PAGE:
Do you ever repress your true thoughts and feelings because you’re worried about the consequences? Then you’ll understand the power of self-censorship all too well.
Let’s be honest, everybody does it. In social situations there are times when things are better left unsaid and saying the convenient thing may even be the right thing to do.
“Sure, your hair looks great!”
But there’s a more insidious type of self-censorship which relates to deep-felt beliefs on social, cultural and political issues. Where, instead of expressing your true thoughts and feelings, you keep them silent or modify them in fear of the potential repercussions.
Not only is this damaging to ourselves, it’s damaging to society more widely.
Let me explain…
The exchanging of ideas and alternative points of view is the means by which we all grow. We better understand each other—and ourselves—through authentic conversations. But when we hide opinions, we allow false narratives to flourish and a misleading consensus to emerge.
Public conversation is reduced to a charade where everyone competes to fit in, rather than contribute their real and unique perspectives.
So, what’s causing self-censorship?
The overriding social and cultural institutions that surround us are able to create an atmosphere that leads us to self-censor. This includes media networks, the organisations we work for, and groups we are a part of. They themselves are influenced by a wide range of forces: whether special interest groups, such as lobbyists and advertisers, or Government itself. It’s a vicious battleground of self-interested groups seeking to influence what we see, hear and say.
We can see this at work in the new culture of public shaming which is rife across the big social media networks. One small example is telling. In the UK, Sky Sports broadcaster Matt Le Tissier was fired after expressing criticisms of Black Lives Matter and COVID lockdown measures. He was also forced to quit Twitter after being subject to abuse.
The consequence of this is clear: don’t expect other sports pundits to express their opinions publicly—unless it’s in support of BLM and COVID lockdown measures, in which case, your opinion is welcome.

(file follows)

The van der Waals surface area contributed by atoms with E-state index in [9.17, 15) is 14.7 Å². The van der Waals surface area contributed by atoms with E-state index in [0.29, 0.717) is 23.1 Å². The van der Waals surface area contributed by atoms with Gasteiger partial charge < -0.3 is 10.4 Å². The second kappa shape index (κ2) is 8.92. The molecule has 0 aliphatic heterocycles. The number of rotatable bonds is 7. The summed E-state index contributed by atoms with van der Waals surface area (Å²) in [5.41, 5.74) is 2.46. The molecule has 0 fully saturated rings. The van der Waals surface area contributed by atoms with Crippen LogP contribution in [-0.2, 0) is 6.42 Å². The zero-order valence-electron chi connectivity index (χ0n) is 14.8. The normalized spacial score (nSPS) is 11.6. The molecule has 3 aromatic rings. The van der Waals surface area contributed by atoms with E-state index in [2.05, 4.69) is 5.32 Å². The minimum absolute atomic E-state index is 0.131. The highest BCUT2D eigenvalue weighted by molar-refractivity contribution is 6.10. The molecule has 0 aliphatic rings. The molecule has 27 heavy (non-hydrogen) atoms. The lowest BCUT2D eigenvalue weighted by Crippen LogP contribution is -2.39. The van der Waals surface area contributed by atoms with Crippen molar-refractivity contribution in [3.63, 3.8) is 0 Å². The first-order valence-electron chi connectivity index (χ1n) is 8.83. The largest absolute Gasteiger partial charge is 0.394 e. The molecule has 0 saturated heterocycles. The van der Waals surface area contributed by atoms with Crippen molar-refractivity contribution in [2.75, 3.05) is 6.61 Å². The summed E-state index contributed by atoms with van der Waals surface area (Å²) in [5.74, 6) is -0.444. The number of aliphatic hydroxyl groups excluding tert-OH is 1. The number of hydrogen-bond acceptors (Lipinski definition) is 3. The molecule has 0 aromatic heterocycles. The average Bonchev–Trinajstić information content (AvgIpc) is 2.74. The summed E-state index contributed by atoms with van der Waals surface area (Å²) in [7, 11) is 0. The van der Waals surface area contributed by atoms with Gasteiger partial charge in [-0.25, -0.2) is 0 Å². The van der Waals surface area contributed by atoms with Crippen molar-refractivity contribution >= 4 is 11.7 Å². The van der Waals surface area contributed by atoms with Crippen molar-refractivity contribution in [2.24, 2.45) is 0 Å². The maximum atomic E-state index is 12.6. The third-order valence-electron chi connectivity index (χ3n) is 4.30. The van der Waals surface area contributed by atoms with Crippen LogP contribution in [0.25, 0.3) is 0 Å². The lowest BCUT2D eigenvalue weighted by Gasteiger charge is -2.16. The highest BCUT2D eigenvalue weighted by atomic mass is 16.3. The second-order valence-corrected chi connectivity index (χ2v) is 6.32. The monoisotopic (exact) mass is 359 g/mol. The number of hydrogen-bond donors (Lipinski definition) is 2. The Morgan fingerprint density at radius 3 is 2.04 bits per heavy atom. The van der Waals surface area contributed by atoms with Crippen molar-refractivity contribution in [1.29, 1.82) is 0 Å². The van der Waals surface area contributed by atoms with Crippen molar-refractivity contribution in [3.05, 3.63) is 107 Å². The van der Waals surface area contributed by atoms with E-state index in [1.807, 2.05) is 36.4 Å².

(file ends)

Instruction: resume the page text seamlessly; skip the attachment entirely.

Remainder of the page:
My purpose here is not to make a political point. If the situation was reversed, and someone expressing support for BLM and/or lockdown was fired, this too would be censorious.
There are thousands of examples, many more egregious than this. And the message it perpetuates is simple: be careful what you say, and ensure it falls in line with what’s deemed acceptable public discourse.
Break the stranglehold of self-censorship
Breaking free of self-censorship is tough. But we all, as individuals, have a responsibility to engage in open, honest and respectful discourse.
Even ill-thought through ideas are important. Once expressed they can be challenged (hopefully in a considered way) and this can lead to greater enlightenment. We must all be open to each others’ ideas and perspectives, and engage in open discussion in a peaceful and tolerant way.
It’s why free speech is considered the ‘marketplace of ideas’. But right now, the marketplace seems to have a limited product range on offer.
That’s why Autarki exists: to open up the marketplace of ideas and allow people to express themselves without feeling the need to self-censor.
Join our community today and participate in a platform which protects your right to free speech (as well as your privacy).
Let’s talk, listen—and disagree—in harmony!